Redefining Big Data

If we're going to nominate a buzzword for 2015, big data is already a major contender for the title. It seems to be all the rage these days -- the promises are huge -- yet very few businesses are leveraging big data well. The challenge that most business leaders face with big data isn't the numbers or even the analysis -- at its core, the math is really not that complicated -- the failure exists in the underlying approach to big data. Perhaps the main reason "big data" has gotten so misconstrued is because of semantics.

When we think about big data, we think numbers, not words. We build data warehouses to collect these numbers and then we buy tools. Oh, the tools! We need tools to "dissect the data." And then we use these tools to build charts and reports. On a good week, these reports get highlighted and circulated around the office. On a bad week, they get buried in a pile of emails. Either way, none of it ever seems to matter. We are great data aggregators and then professionals at ignoring it.

There are several definitions of the word big. With big data, we most often define it as large. Digital media was built on these large data metrics; "We can track it." We started tracking every parameter we could -- clicks, page views, time on site -- to "prove" what worked, but the problem was that we never proved anything, we were simply able to show what happened. So when social media emerged and business leaders wanted our metrics, our only rebuttal was, "you don't understand..." Today, we can put sensors on anything and are collecting data at an accelerating rate, yet the same problem remains: we're accumulating data, but we aren't gaining any knowledge.

In order for us to shift our thinking on big data, to make it truly useful, we must take another definition of big: significant. Large data produces charts and graphs, significant data tells a story that can transform how we do business. The best part is that finding significance in data does not require a large quantity of data, it just requires the right data. In order to collect significant data, we must start by knowing the question we want to answer with it. Specific questions. What are we trying to learn?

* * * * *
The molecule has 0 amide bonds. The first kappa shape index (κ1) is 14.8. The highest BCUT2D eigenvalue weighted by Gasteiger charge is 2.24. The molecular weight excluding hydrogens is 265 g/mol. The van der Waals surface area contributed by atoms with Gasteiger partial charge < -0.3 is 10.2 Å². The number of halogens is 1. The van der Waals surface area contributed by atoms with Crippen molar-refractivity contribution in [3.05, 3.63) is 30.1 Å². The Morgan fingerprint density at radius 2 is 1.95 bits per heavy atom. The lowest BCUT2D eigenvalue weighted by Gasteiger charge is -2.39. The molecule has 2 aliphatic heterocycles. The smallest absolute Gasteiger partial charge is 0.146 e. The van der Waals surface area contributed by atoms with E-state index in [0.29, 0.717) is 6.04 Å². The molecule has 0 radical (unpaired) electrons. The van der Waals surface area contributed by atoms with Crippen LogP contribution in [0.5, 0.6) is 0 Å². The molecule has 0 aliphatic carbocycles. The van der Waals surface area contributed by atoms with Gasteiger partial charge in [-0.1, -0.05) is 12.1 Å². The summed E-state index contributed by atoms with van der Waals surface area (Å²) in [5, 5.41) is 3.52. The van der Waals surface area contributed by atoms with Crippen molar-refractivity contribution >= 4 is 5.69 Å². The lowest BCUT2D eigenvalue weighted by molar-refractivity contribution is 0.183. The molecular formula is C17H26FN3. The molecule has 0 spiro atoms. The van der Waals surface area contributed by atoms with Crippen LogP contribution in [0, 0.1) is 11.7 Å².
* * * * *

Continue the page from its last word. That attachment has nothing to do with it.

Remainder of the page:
Now some will reject this notion. These are the individuals who tag everything with the mentality that they will go back and find a gem of insight in it someday: the data miners. At a recent conference, I asked an audience of business leaders how many of them had built expensive data warehouses filled with numbers that no one will ever look at; every hand in the room went up. Beyond the waste, this approach to data mining falls victim to semantics once again. As Mick McWilliams, SVP of LRW, puts it, "Data mining should really be called 'knowledge mining'. The analogy for data mining is more like dirt mining." He goes on to explain, "Most of big data is big noise," filled mostly with dirt and fools gold.

There are two major problems with this "tag everything" approach. First, with large quantities of data, savvy analysts can "create" any outcome they'd like, a problem when you're searching for unbiased answers. Second, while data mining (or knowledge mining) can be a fruitful method for analysis when done correctly, if you don't start with this end objective, you'll inevitably be making decisions based on data that is, at best, inconsistent. Bad information is cheap to acquire but expensive to use.

To get the most out of your big data, and to create a foundation of knowledge that can be leveraged to inform future work, start by identifying specific questions that you want to answer. Does including the month in our newsletter subject line increase conversion rate? Does the use of text buttons or icons improve time on site? These types of specific questions will help you establish what you need to measure, as well as how to track variables in a way that ensures you're actually measuring what you think you are. Start simple, document and socialize learnings, then build upon them.

Today, we can build smart sensors the size of human red blood cells, and near ubiquitous Internet connectivity makes data aggregation easier and faster than ever. We can truly measure anything we want. When we stop seeking data and start seeking knowledge, we can shift the question from "what happened" to "what do we want to know?" And that is big.